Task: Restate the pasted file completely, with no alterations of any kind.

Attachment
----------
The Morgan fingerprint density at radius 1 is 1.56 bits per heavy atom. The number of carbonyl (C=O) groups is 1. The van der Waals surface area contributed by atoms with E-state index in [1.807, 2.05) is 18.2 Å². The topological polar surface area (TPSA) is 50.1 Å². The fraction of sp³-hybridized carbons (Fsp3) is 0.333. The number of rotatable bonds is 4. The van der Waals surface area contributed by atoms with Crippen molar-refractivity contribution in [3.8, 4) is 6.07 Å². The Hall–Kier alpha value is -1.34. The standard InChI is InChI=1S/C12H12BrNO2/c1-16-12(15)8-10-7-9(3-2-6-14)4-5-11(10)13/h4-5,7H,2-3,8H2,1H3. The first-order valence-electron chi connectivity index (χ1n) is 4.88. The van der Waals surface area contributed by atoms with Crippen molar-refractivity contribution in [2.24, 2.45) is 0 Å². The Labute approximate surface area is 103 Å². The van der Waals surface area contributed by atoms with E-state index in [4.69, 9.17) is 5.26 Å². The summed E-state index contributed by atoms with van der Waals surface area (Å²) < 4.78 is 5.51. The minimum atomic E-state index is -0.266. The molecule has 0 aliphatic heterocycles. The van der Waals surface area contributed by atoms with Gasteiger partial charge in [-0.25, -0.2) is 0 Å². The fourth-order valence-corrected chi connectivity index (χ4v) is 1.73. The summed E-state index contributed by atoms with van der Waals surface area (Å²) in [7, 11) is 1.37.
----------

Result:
The Morgan fingerprint density at radius 1 is 1.56 bits per heavy atom. The number of carbonyl (C=O) groups is 1. The van der Waals surface area contributed by atoms with E-state index in [1.807, 2.05) is 18.2 Å². The topological polar surface area (TPSA) is 50.1 Å². The fraction of sp³-hybridized carbons (Fsp3) is 0.333. The number of rotatable bonds is 4. The van der Waals surface area contributed by atoms with Crippen molar-refractivity contribution in [3.8, 4) is 6.07 Å². The Hall–Kier alpha value is -1.34. The standard InChI is InChI=1S/C12H12BrNO2/c1-16-12(15)8-10-7-9(3-2-6-14)4-5-11(10)13/h4-5,7H,2-3,8H2,1H3. The first-order valence-electron chi connectivity index (χ1n) is 4.88. The van der Waals surface area contributed by atoms with Crippen molar-refractivity contribution in [2.24, 2.45) is 0 Å². The Labute approximate surface area is 103 Å². The van der Waals surface area contributed by atoms with E-state index in [4.69, 9.17) is 5.26 Å². The summed E-state index contributed by atoms with van der Waals surface area (Å²) < 4.78 is 5.51. The minimum atomic E-state index is -0.266. The molecule has 0 aliphatic heterocycles. The van der Waals surface area contributed by atoms with Gasteiger partial charge in [-0.25, -0.2) is 0 Å². The fourth-order valence-corrected chi connectivity index (χ4v) is 1.73. The summed E-state index contributed by atoms with van der Waals surface area (Å²) in [7, 11) is 1.37.